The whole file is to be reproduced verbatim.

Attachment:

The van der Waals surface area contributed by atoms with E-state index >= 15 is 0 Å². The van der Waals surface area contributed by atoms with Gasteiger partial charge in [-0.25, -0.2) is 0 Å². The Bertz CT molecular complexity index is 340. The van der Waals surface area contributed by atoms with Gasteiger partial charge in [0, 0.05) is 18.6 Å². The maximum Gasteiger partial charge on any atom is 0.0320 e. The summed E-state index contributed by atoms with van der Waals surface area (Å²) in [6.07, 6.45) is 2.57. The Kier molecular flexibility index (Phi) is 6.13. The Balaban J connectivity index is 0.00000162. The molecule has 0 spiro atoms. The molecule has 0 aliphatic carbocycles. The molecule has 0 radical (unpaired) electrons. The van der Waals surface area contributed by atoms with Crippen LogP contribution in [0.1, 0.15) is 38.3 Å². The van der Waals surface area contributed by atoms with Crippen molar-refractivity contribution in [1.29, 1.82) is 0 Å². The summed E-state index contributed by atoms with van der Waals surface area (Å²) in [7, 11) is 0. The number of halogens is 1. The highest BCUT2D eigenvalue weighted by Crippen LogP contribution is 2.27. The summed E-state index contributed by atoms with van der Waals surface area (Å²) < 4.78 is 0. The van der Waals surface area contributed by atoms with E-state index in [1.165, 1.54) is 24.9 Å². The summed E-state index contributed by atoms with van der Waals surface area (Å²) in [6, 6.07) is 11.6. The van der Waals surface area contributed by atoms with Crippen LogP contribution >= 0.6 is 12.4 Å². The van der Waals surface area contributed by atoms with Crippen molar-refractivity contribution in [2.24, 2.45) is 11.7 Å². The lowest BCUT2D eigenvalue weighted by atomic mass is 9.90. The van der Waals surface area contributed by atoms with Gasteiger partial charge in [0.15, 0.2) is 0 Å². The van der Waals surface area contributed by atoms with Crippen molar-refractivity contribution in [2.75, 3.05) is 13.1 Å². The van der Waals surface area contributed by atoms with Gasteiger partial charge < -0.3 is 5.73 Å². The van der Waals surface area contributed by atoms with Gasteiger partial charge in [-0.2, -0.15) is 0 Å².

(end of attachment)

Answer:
The van der Waals surface area contributed by atoms with E-state index >= 15 is 0 Å². The van der Waals surface area contributed by atoms with Gasteiger partial charge in [-0.25, -0.2) is 0 Å². The Bertz CT molecular complexity index is 340. The van der Waals surface area contributed by atoms with Gasteiger partial charge in [0, 0.05) is 18.6 Å². The maximum Gasteiger partial charge on any atom is 0.0320 e. The summed E-state index contributed by atoms with van der Waals surface area (Å²) in [6.07, 6.45) is 2.57. The Kier molecular flexibility index (Phi) is 6.13. The Balaban J connectivity index is 0.00000162. The molecule has 0 spiro atoms. The molecule has 0 aliphatic carbocycles. The molecule has 0 radical (unpaired) electrons. The van der Waals surface area contributed by atoms with Crippen LogP contribution in [0.1, 0.15) is 38.3 Å². The van der Waals surface area contributed by atoms with Crippen molar-refractivity contribution in [1.29, 1.82) is 0 Å². The summed E-state index contributed by atoms with van der Waals surface area (Å²) in [7, 11) is 0. The number of halogens is 1. The highest BCUT2D eigenvalue weighted by Crippen LogP contribution is 2.27. The summed E-state index contributed by atoms with van der Waals surface area (Å²) < 4.78 is 0. The van der Waals surface area contributed by atoms with E-state index in [1.165, 1.54) is 24.9 Å². The summed E-state index contributed by atoms with van der Waals surface area (Å²) in [6, 6.07) is 11.6. The van der Waals surface area contributed by atoms with Crippen LogP contribution >= 0.6 is 12.4 Å². The van der Waals surface area contributed by atoms with Crippen molar-refractivity contribution in [2.24, 2.45) is 11.7 Å². The lowest BCUT2D eigenvalue weighted by atomic mass is 9.90. The van der Waals surface area contributed by atoms with Gasteiger partial charge in [0.15, 0.2) is 0 Å². The van der Waals surface area contributed by atoms with Crippen molar-refractivity contribution in [2.75, 3.05) is 13.1 Å². The van der Waals surface area contributed by atoms with Gasteiger partial charge < -0.3 is 5.73 Å². The van der Waals surface area contributed by atoms with Gasteiger partial charge in [-0.2, -0.15) is 0 Å².